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A destructive invasive species is spreading from moss balls in California’s home fish tanks

Oregon Dept. of Fish & Wildlife
A zebra mussel on an aquarium moss ball.

There's an aquarium accessory called Marimo moss balls that people like to put in their fish tanks -- but some moss balls are carrying an invasive species called the zebra mussel.

That's why the California Department of Fish and Wildlife is urging people to destroy aquarium moss balls, which are actually a type of algae, not moss.

There are a lot of government agencies involved in preventing the zebra mussel from spreading into the nation’s and state’s waterways. That’s because the U.S. Department of Fish and Wildlife considers it one of the most destructive invasive species in North America.

Currently, many California retailers and suppliers are pulling moss balls from their shelves to curb the spread of zebra mussels.

The U.S. Geological Survey discovered the invasive mussels on moss balls and notified California Fish and Wildlife, who traced them back to a Southern California distributor.

Fish and Wildlife worked with the California Department of Food and Agriculture to stop shipments and prevent international importations of the moss balls into the state.

Martha Volkoff is an environmental program manager with California Fish and Wildlife. She said zebra mussels reproduce rapidly in creeks, rivers and lakes, disrupting ecosystems and causing issues with recreational activities such as boating.

“They can attach to boat docks and the hulls of boats that are left in the water for extended lengths of time, create drag on your boat, create a cleaning [and] maintenance problem,” Volkoff said. “They can also clog up in your motor, such that it can jam up and not operate.”

Volkoff said the mussels can also cover shoreline surfaces and change the water quality by producing excess feces.

Volkoff said pet suppliers and aquarists can take a number of actions to prevent the spread of zebra mussels, including bleaching, freezing, boiling, and disposing of moss balls in a sealed container in the garbage, or disinfecting and quarantining tanks and their contents.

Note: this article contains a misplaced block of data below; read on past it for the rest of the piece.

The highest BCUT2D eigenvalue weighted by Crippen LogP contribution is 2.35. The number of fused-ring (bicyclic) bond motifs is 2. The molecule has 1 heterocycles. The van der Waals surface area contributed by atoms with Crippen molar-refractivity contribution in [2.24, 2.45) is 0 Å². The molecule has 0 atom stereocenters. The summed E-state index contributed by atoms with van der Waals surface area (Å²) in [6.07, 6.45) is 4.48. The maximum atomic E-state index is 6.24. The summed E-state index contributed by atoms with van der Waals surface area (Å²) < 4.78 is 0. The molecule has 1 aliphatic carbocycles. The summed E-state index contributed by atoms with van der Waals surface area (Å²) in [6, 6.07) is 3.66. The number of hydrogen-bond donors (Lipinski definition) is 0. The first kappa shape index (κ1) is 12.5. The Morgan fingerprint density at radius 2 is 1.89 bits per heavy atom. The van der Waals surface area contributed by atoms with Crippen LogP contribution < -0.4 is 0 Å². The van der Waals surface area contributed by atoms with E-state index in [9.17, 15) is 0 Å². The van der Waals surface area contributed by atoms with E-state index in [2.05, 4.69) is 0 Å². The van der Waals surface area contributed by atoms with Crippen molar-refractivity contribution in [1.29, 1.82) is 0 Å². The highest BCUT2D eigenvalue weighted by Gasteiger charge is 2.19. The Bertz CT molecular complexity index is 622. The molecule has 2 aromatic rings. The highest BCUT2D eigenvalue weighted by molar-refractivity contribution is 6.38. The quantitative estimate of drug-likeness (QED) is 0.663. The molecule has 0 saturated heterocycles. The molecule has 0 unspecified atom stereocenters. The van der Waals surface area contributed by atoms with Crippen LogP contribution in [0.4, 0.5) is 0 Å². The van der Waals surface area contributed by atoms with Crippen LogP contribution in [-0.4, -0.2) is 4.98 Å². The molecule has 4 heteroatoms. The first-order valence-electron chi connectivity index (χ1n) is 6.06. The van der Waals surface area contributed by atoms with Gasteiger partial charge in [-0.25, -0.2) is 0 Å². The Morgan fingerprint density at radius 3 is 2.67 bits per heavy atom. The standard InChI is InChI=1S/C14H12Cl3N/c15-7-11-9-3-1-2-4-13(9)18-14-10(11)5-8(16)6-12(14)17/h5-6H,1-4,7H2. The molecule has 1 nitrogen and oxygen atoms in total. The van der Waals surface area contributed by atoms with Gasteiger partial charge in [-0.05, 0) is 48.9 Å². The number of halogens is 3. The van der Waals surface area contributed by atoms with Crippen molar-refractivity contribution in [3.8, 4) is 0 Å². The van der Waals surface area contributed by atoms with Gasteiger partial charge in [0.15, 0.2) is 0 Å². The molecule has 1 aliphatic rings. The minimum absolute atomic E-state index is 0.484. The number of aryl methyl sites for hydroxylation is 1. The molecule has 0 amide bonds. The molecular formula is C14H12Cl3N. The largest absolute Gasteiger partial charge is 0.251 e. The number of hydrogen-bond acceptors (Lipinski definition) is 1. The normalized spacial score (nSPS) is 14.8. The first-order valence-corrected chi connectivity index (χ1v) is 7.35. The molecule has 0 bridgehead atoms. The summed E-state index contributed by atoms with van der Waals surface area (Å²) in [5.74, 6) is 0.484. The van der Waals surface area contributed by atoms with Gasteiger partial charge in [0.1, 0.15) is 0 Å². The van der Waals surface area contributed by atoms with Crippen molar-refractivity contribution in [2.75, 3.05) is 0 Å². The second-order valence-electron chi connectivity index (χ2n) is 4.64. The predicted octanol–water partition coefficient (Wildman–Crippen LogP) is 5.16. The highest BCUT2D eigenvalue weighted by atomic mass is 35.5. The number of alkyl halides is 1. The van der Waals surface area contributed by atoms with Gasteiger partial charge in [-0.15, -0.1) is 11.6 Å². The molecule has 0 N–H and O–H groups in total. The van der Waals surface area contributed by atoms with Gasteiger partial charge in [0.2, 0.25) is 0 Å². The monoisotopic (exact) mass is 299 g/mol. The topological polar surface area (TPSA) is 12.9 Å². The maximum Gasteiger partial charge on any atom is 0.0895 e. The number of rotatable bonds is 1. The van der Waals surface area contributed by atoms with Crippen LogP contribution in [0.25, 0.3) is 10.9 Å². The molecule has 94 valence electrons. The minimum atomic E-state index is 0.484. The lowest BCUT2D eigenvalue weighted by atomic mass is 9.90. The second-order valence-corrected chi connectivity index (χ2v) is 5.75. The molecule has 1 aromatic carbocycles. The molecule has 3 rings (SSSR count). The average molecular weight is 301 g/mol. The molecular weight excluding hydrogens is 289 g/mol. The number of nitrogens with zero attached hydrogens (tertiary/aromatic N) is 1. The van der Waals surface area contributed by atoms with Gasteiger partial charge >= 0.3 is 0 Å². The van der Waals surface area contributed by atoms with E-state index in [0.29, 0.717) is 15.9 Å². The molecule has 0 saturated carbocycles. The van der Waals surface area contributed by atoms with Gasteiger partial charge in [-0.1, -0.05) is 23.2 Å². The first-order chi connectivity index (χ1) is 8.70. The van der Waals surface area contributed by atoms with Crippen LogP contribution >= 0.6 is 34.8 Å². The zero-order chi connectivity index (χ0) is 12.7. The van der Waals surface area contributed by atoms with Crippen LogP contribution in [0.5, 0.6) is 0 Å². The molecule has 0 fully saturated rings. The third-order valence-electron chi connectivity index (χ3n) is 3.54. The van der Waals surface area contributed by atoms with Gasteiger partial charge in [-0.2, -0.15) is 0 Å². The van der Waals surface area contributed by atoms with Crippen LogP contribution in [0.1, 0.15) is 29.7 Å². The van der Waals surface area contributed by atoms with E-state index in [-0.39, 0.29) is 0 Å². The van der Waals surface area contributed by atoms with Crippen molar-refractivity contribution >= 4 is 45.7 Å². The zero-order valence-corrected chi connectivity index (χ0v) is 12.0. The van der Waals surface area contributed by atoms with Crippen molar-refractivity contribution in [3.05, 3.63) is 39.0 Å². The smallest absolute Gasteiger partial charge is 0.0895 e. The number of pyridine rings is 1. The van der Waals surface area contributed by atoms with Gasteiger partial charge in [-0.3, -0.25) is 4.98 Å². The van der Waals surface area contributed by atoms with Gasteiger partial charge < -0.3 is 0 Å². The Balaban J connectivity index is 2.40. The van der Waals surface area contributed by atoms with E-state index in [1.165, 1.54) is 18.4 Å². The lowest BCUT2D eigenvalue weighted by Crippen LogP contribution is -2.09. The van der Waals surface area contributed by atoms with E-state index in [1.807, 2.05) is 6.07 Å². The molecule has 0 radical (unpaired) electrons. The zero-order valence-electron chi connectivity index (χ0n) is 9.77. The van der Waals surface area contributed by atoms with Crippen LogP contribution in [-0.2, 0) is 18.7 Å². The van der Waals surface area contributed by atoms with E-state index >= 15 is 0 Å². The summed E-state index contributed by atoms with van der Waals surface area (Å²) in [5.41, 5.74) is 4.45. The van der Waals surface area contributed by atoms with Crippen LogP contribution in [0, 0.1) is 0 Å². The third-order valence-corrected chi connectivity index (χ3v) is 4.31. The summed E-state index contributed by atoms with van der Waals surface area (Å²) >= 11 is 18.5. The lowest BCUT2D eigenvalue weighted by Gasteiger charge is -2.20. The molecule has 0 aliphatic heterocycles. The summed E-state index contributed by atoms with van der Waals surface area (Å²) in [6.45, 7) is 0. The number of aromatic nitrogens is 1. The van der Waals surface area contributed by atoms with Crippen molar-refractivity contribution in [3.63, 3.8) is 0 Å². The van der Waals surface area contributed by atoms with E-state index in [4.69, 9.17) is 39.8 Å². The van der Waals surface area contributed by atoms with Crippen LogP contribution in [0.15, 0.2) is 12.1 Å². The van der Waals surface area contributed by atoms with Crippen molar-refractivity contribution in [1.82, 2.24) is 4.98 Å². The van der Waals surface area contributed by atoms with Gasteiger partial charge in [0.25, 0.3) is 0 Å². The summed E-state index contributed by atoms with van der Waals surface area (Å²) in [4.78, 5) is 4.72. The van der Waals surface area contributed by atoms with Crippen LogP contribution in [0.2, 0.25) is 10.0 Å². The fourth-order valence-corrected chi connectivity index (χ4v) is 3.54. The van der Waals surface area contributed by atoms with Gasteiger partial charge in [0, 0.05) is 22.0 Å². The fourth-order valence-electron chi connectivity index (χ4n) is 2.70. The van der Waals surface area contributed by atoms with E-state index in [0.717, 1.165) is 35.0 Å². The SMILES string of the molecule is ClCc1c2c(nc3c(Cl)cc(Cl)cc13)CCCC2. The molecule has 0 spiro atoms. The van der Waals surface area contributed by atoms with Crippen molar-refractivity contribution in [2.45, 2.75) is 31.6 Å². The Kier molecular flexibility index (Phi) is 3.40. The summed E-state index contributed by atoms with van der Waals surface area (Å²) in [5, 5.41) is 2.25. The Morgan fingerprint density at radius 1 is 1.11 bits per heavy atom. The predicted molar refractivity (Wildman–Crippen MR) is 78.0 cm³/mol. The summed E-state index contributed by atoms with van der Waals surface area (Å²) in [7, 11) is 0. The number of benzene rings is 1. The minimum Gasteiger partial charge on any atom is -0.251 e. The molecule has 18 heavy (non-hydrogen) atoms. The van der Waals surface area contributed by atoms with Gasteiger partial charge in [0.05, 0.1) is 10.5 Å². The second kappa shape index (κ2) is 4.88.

Tropics Aquarium Professionals in San Luis Obispo typically sells moss balls at their store front.

Owner Paul Schuldt said he and his staff destroyed the product out of an abundance of caution.

Schuldt said moss balls are a fun element for aquariums but that other plants can be just as interesting to look at. He said he doesn’t expect his business to take much of a hit with the absence of moss balls.

“Even if California decided ‘You know what? We’re just going to outlaw them,’ the show will go on,” Schuldt said. “California has a very restrictive marketplace when it comes to the sale of fish and plants that could possibly become invasive or get introduced into our local ecosystems.”

California Fish and Wildlife said the agency isn’t sure when moss balls may be available for purchase again in the state. Volkoff said that’s up to the U.S. Customs and Border Protection Agency.

California law prohibits possession, importation, shipment and release of zebra mussels in any waters.

Rachel Showalter first joined KCBX as an intern from Cal Poly in 2017. During her time in college, she anchored and reported for Mustang News at Cal Poly's radio station, KCPR. After graduating, she took her first job as a Producer at KSBY-TV. She returned to the KCBX team in October 2020, reporting daily for KCBX News until she moved to the Pacific Northwest in July of 2022. Rachel spends her off-days climbing rocks, cooking artichokes and fighting crosswords with friends.
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